28. Hung_1974* Hung, Josephine. 1974. The Jewel Bag: A Chinese Classical Play. [A Traditional Chinese Play Translated and Adapted with an Introduction and Stage Directions.] Taipei: Mei Ya Publications, Inc.
  29. * Hung, Josephine Huang. 1981. For Love and Justice: Chuan Chiao Chi Yuan. Translated, adapted and annotated by Josephine Huang Hung. Taipei: Mei Ya Publications, Inc. [Note: Scenes 3 and 4 (minus the mother) of this full-length Peking opera (雙姣奇緣 / 法門寺) is often performed as a short, stand-alone opera, “Picking Up the Jade Bracelet” (拾玉镯). See Scott (1975), “Picking Up the Jade Bracelet.”]
  30. * Hung, Josephine Huang. 1993. A Handful of Snow: A Traditional Chinese Play. Translated, adapted, and annotated, with an introduction, by Josephine Huang Hung. Taipei, Taiwan: Published by arrangement with Zhong Hwa Book Co.; Miami, Fla.: Meiya. [Yi p’ung hsueh (yi peng xue) 一捧雪, Li Yu 李玉.]
  31. Idema_2014* Idema, Wilt L. 2015. The Metamorphosis of Tian Xian Pei: Local Opera Under the Revolution (1949-1956). Hong Kong: The Chinese University Press.
  32. Idema, Wilt L. and Stephen H. West. 2014. The Orphan of Zhao and Other Yuan Plays: The Earliest Known Versions. New York, NY: Columbia University Press.
  33. Idema, Wilt L. and Stephen H. West. 2013. The Generals of the Yang Family. Hackensack, NJ: World Scientific.
  34. Jiang, Jin. 2009. Women Playing Men: Yue Opera and Social Change in Twentieth-Century Shanghai. Seattle and London: University of Washington Press.
  35. Jin, Fu. 2012. Chinese Theatre. Translated from the original Chinese by Wenliang Wang, Huan Wang, and Lina Zhang. Cambridge, UK: Cambridge University Press. (Originally published by China Intercontinental Press as The Art of Chinese Theatre.)
  36. Johnson, Elizabeth Lominska. 1996. Cantonese opera in Jin_2012its Canadian context: The contemporary vitality of an old tradition. Theatre Research in Canada / Recherches Théâtrales au Canada 17.1.24-45.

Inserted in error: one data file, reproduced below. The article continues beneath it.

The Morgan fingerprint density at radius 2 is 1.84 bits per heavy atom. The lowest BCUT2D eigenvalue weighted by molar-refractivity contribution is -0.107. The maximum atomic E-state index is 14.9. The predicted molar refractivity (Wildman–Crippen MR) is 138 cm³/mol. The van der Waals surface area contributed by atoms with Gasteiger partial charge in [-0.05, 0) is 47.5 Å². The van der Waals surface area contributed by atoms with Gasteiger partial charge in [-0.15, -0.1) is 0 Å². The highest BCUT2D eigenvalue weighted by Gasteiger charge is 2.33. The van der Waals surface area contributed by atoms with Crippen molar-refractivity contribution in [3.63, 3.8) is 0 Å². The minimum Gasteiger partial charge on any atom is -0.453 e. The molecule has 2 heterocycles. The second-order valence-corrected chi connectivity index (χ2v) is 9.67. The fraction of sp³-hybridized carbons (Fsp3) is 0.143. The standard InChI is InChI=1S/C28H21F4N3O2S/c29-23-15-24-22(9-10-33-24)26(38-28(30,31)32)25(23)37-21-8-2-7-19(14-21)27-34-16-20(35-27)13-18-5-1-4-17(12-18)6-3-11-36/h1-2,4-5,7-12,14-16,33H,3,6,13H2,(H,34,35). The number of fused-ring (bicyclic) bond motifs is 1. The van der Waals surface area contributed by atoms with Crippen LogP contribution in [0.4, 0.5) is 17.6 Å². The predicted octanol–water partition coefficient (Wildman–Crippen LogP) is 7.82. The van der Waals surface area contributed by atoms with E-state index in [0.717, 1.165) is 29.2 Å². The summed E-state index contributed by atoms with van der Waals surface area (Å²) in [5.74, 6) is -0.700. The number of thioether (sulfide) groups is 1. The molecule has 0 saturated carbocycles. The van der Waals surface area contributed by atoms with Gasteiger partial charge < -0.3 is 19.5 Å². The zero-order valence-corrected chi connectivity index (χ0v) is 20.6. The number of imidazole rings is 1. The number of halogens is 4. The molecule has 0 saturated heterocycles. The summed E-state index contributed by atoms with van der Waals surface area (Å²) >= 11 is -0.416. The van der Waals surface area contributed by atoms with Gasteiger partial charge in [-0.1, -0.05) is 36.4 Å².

37. Johnson, Elizabeth Lominska. 1997. Cantonese opera costumes in Canada. Arts of Asia 27.1.112-125. [Note: In 1994-1995, a travelling exhibition, A Rare Flower: A Century of Cantonese Opera in Canada, which was organized by Dr. Elizabeth Johnson (Museum of Anthropology (MOA), University of British Columbia, in Vancouver, Canada), showcased a selection of costume pieces from MOA’s collection of Cantonese opera costumes and accessories. The collection, one of the largest and oldest in the world, comprises more than 500 pieces that were preserved by Vancouver’s Jin Wah Sing Musical Association. The collection — donated in large part by Jin Wah Sing, with additional pieces purchased by MOA — provides a rare glimpse into the history of Cantonese opera as an important performing art form among the Chinese in Canada from the 1880s until today.]
  38. Kuang, Rong. 1982. Fifteen Strings of Cash. [Adapted by Kuang Rong; drawings by Wang Hongli; Shi wu guan. English & Chinese (unif title)] Beijing: Foreign Languages Press.
  39. Lee, Tong Soon. 2009. Chinese Street Opera in Singapore. Urbana and Chicago: University of Illinois Press.
  40. Lei, Daphne Pi-Wei. 2006. Operatic China: Staging Chinese Identity Across the Pacific. New York: Palgrave Macmillan.
  41. Leung, George Kin. 1929. Mei Lan-fang, Foremost Actor of China. Shanghai: Commercial Press, Limited. [Includes information on stagecraft.]